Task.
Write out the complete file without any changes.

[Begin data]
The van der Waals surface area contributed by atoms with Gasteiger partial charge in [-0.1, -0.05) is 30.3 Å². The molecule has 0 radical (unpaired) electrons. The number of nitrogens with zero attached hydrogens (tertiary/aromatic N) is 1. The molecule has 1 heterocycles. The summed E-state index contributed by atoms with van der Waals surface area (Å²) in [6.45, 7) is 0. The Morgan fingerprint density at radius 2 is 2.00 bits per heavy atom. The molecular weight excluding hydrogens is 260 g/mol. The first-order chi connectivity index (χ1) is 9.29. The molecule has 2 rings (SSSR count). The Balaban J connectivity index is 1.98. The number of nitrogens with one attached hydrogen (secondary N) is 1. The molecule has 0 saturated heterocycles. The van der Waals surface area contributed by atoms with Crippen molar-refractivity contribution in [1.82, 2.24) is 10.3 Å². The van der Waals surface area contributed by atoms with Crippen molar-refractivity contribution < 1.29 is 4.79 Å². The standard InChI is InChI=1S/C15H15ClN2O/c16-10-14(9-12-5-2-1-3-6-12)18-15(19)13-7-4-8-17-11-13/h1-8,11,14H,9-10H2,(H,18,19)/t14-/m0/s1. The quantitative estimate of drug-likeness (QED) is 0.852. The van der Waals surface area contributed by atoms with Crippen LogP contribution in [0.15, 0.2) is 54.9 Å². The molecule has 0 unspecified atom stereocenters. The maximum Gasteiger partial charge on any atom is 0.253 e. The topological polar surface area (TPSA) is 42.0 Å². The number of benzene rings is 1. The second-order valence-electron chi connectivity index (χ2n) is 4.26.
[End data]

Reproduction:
The van der Waals surface area contributed by atoms with Gasteiger partial charge in [-0.1, -0.05) is 30.3 Å². The molecule has 0 radical (unpaired) electrons. The number of nitrogens with zero attached hydrogens (tertiary/aromatic N) is 1. The molecule has 1 heterocycles. The summed E-state index contributed by atoms with van der Waals surface area (Å²) in [6.45, 7) is 0. The Morgan fingerprint density at radius 2 is 2.00 bits per heavy atom. The molecular weight excluding hydrogens is 260 g/mol. The first-order chi connectivity index (χ1) is 9.29. The molecule has 2 rings (SSSR count). The Balaban J connectivity index is 1.98. The number of nitrogens with one attached hydrogen (secondary N) is 1. The molecule has 0 saturated heterocycles. The van der Waals surface area contributed by atoms with Crippen molar-refractivity contribution in [1.82, 2.24) is 10.3 Å². The van der Waals surface area contributed by atoms with Crippen molar-refractivity contribution < 1.29 is 4.79 Å². The standard InChI is InChI=1S/C15H15ClN2O/c16-10-14(9-12-5-2-1-3-6-12)18-15(19)13-7-4-8-17-11-13/h1-8,11,14H,9-10H2,(H,18,19)/t14-/m0/s1. The quantitative estimate of drug-likeness (QED) is 0.852. The van der Waals surface area contributed by atoms with Crippen LogP contribution in [0.15, 0.2) is 54.9 Å². The molecule has 0 unspecified atom stereocenters. The maximum Gasteiger partial charge on any atom is 0.253 e. The topological polar surface area (TPSA) is 42.0 Å². The number of benzene rings is 1. The second-order valence-electron chi connectivity index (χ2n) is 4.26.